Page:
It's reversed, right? So, noopener is used to prevent the newly opened page from accessing the original page's window object. And then B is true, which is a bit tricky, cuz it can be used to prevent the newly opened page from accessing the window object of the original page, even though that's not it's main intention, it's more to make sure that the referrer header is omitted when navigating to that page.

But it also implies that, or it also adds noopener, kind of implicitly, right? Noopener and noreferrer can only be used with HTTPS is false, you can also use it with HTTP. While we saw how noopener could be used to prevent tabnabbing, right? To change that location, when you can't do that anymore.

And the default Referrer-Policy is no-referrer-when-downgrade. This used to be the case, and so I believe 2020, 2019, but now it is the strict origin when cross origin. So we can use this Referrer-Policy to kind of be in some cases include the referrer in some cases don't. So for example, the no-referrer-when-downgrade means if you go from HTTPS to HTTP, then don't include the referrer, cuz it's insecure.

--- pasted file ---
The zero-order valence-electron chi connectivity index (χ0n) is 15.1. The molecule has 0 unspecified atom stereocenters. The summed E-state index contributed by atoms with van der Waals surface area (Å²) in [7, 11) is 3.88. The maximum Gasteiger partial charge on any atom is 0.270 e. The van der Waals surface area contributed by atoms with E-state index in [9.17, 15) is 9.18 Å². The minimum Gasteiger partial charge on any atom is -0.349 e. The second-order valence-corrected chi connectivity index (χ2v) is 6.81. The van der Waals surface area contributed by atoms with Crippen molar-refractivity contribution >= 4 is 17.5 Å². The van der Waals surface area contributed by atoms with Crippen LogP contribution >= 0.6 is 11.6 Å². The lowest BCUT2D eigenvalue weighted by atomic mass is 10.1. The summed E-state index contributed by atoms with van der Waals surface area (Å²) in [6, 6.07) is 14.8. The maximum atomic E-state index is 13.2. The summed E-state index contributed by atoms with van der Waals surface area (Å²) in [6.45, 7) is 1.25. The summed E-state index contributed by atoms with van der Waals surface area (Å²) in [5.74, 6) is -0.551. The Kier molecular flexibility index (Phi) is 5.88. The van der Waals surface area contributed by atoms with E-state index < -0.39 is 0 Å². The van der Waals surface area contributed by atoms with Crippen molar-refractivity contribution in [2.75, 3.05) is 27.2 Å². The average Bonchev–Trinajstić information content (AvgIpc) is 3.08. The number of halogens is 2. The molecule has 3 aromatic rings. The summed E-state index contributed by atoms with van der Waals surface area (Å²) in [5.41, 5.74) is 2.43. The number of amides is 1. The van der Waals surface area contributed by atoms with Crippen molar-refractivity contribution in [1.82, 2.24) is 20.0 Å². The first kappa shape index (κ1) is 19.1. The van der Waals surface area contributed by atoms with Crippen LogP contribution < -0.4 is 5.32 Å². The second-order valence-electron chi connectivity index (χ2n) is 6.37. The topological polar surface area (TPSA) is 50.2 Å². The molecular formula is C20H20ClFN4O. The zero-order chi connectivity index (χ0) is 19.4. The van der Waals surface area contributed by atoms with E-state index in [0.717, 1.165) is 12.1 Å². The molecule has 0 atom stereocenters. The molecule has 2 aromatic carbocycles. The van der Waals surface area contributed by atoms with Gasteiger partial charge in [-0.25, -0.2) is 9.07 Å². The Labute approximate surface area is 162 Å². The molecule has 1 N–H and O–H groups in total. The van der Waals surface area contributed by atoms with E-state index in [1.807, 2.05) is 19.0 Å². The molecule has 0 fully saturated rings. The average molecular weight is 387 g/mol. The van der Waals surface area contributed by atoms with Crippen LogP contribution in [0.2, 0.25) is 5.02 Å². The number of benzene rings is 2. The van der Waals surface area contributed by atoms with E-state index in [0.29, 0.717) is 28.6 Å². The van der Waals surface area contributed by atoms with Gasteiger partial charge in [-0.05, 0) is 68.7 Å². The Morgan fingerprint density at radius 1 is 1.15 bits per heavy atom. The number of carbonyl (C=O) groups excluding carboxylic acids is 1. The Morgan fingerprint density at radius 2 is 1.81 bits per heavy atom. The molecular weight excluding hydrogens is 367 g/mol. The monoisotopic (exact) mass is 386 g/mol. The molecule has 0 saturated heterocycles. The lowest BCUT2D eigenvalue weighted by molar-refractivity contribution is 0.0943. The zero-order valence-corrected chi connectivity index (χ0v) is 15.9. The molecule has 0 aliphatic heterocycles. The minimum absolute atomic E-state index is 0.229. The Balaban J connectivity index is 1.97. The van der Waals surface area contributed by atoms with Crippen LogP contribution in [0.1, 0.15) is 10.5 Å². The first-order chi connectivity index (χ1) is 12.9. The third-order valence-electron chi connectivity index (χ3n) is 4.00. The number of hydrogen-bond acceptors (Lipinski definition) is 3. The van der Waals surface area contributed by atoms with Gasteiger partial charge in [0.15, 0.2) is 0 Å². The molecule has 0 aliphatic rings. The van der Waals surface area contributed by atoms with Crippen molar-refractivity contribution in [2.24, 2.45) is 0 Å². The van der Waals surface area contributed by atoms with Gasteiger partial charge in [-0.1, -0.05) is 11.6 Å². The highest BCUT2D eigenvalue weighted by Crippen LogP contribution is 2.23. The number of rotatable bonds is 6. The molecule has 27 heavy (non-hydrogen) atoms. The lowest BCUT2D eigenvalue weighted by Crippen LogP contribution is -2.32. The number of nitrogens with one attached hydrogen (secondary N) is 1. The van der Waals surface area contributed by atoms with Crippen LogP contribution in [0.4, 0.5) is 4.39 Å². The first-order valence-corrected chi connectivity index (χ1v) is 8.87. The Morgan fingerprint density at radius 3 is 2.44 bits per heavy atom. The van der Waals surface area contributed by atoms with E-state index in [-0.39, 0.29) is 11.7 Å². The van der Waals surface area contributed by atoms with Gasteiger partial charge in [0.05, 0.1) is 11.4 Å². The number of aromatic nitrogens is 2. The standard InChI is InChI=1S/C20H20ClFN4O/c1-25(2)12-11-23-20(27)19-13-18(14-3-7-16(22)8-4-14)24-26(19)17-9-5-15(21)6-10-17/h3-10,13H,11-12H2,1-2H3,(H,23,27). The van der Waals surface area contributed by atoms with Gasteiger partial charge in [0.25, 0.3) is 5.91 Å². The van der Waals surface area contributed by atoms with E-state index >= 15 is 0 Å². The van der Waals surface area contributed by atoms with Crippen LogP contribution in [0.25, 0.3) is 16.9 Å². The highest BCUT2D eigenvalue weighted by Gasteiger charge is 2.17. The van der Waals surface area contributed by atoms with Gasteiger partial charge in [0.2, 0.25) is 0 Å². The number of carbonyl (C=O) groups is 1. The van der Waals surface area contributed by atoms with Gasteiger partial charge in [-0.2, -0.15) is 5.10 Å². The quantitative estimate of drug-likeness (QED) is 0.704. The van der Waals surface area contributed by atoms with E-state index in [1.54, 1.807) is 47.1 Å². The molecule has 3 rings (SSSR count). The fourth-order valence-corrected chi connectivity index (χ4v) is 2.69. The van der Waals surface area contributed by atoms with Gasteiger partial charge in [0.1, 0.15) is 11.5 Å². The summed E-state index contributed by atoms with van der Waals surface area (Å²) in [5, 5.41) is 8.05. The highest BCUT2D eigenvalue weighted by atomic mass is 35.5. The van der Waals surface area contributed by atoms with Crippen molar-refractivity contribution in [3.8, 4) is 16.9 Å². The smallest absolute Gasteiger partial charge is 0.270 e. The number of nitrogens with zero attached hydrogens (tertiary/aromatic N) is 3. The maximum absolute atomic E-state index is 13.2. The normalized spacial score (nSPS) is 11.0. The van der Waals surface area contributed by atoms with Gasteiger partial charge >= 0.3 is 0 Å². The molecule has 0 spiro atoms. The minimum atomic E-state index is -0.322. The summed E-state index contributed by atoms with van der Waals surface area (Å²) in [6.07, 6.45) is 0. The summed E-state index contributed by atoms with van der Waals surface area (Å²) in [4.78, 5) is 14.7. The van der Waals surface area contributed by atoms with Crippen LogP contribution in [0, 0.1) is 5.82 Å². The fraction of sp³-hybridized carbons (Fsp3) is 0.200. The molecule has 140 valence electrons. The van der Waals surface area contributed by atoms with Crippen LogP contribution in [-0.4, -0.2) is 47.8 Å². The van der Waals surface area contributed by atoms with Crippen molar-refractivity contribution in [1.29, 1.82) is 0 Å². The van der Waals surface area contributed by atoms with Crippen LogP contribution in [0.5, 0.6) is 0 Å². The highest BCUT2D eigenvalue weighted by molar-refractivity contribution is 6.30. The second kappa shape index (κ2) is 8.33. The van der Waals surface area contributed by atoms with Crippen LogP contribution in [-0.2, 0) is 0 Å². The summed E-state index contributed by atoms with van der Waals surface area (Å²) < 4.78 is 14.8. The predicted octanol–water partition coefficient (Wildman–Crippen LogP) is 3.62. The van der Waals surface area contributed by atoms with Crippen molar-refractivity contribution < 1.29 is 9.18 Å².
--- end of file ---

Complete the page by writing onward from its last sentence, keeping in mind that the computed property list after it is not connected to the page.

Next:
But now it's strict origin when cross-origin. So if it's cross-origin, you only include the origin of the referrer. So if we go back to this one, it would, for example, only include, but not any path or any parameters, stuff like that. You can overwrite this on an anchor tag as well to say refer a policy should be maybe noreferrer or, I don't know, you can just adapt it to the way that you need it.

To also ensure that maybe other pages still have the right tracking, cuz referrers are still, it's not a bad thing to know the referer of other navigation. They still have a lot of use cases. Yeah, that made sense? So yeah, just make sure, I mean, even though when you're using target="_blank", noopener is implied, still just make sure that if you have a lot of users and older browsers, this is still a very good thing to add.